Some challenges faced in the management of these patients in a resource constrained setting like ours include a lack of laboratory capacity to isolate the causative organism of the sepsis and late presentation of the patients.

Peripheral gangrene complicating typhoid septicemia is a rare but often deadly complication of the disease. A high index of suspicion is recommended in the detection of this complication in children with typhoid fever. Early presentation may improve outcome.

Conflicts of Interest

The authors declare that they have no conflicts of interest.


Personal funds were used to conduct this study.


  1. A. J. Griffin and S. J. McSorley, “Development of protective immunity to Salmonella, a mucosal pathogen with a systemic agenda,” Mucosal Immunology, vol. 4, no. 4, pp. 371–382, 2011. View at: Publisher Site | Google Scholar
  2. S. Halle, D. Bumann, H. Herbrand et al., “Solitary intestinal lymphoid tissue provides a productive port of entry for Salmonella enterica serovar Typhimurium,” Infection and Immunity, vol. 75, no. 4, pp. 1577–1585, 2007. View at: Publisher Site | Google Scholar
  3. O. Putcharoen and C. Suankratay, “Salmonella gas-forming femoral osteomyeliyis and pyomyositis: the first case and review of the literature,” Journal of the Medical Association of Thailand, vol. 90, pp. 1943–1947, 2001. View at: Google Scholar
  4. J. Collazos, J. Mayo, E. Martinez, and M. S. Blanco, “Muscle infections caused by Salmonella species: case report and review,” Clinical Infectious Diseases, vol. 29, no. 3, pp. 673–677, 1999. View at: Publisher Site | Google Scholar
  5. S. Narang and P. Sapkota, “Fatal Salmonella Typhi necrotising fasciitis following intra-articular steroid injection,” Journal of Lumbini Medical College, vol. 1, no. 2, pp. 125–127, 2013. View at: Publisher Site | Google Scholar
  6. C. C. Hsu, W. J. Chen, S. Y. Chen, W. C. Chiang, and P. R. Hsueh, “Fatal septicemia and pyomyositis caused by Salmonella typhi,” Clinical Infectious Diseases, vol. 39, no. 10, pp. 1547–1549, 2004. View at: Publisher Site | Google Scholar
  7. G. R. Passi, J. Singsit, and M. Singh, “A 12-year-old boy with fever and blue ears,” Indian Pediatrics, vol. 34, no. 4, pp. 343-344, 1997. View at: Google Scholar
  8. B. J. Okoko, M. O. C. Ota, J. O. Arowolo, and H. C. Whittle, “Peripheral gangrene complicating Salmonella typhi septicaemia in a Gambian infant,” Journal of Tropical Pediatrics, vol. 47, no. 4, pp. 250-251, 2001. View at: Publisher Site | Google Scholar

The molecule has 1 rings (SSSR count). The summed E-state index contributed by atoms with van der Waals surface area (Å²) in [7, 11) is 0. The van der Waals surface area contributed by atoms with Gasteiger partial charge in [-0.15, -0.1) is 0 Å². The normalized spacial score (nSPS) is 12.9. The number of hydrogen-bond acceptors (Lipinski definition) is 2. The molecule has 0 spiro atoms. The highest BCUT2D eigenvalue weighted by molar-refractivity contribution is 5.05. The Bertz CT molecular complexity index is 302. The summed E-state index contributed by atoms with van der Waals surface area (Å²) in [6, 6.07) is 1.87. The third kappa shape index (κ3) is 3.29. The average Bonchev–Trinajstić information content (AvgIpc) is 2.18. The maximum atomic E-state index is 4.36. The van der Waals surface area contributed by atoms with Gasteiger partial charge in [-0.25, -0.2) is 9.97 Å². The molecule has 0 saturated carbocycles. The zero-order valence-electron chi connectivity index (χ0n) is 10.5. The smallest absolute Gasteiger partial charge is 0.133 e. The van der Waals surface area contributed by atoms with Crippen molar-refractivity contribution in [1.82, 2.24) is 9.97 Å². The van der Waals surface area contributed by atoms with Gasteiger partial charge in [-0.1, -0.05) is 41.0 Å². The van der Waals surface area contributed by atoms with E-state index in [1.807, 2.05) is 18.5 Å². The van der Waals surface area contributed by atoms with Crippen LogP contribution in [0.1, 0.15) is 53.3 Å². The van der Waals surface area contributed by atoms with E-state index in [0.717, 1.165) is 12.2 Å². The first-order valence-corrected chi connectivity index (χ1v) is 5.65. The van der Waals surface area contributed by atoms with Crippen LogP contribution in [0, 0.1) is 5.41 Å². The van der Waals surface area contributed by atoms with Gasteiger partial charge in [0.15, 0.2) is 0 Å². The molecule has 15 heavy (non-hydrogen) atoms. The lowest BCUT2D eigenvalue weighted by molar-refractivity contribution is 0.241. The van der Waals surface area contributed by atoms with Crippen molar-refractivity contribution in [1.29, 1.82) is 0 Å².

9. M. A. Bugaje, L. W. Umar, M. O. Ogirima, and L. Hassan, “Gangrene of the limb complicating Salmonella typhi septicaemia in a Nigerian child,” Nigerian Journal of Clinical Practice, vol. 12, no. 3, pp. 335–337, 2009. View at: Google Scholar
  10. S. K. Ghosh and D. Bandyopadhyay, “Symmetrical peripheral gangrene,” Indian Journal of Dermatology, Venereology and Leprology, vol. 77, no. 2, pp. 244–248, 2011. View at: Publisher Site | Google Scholar
  11. S. Tripathy and B. Rath, “Symmetric peripheral gangrene: catch it early!,” Journal of Emergencies, Trauma, and Shock, vol. 3, no. 2, pp. 189-190, 2010. View at: Publisher Site | Google Scholar
  12. J. H. Yoo, J. K. Min, S. S. Kwon, C. H. Jeong, and W. S. Shin, “Symmetrical peripheral gangrene complicating Klebsiella pneumoniae sepsis associated with antiphospholipid antibodies,” Annals of the Rheumatic Diseases, vol. 63, no. 4, pp. 459-460, 2004. View at: Publisher Site | Google Scholar
  13. P. L. Chalya, J. B. Mabula, M. Koy et al., “Typhoid intestinal perforations at a university teaching hospital in Northwestern Tanzania: a surgical experience of 104 cases in a resource limited setting,” World Journal of Emergency Surgery, vol. 7, no. 1, p. 4, 2012. View at: Publisher Site | Google Scholar
  14. P. Vicari, C. A. Rodrigues, and M. S. Figueiredo, “Severe gangrene by cold agglutinemia,” Revista Brasileira de Hematologia e Hemoterapia, vol. 26, no. 1, pp. 46–48, 2004. View at: Publisher Site | Google Scholar

Copyright © 2018 Lofty-John C. Anyanwu et al. This is an open access article distributed under the Creative Commons Attribution License, which permits unrestricted use, distribution, and reproduction in any medium, provided the original work is properly cited.

More related articles

 PDF Download Citation Citation
 Download other formatsMore
 Order printed copiesOrder

Related articles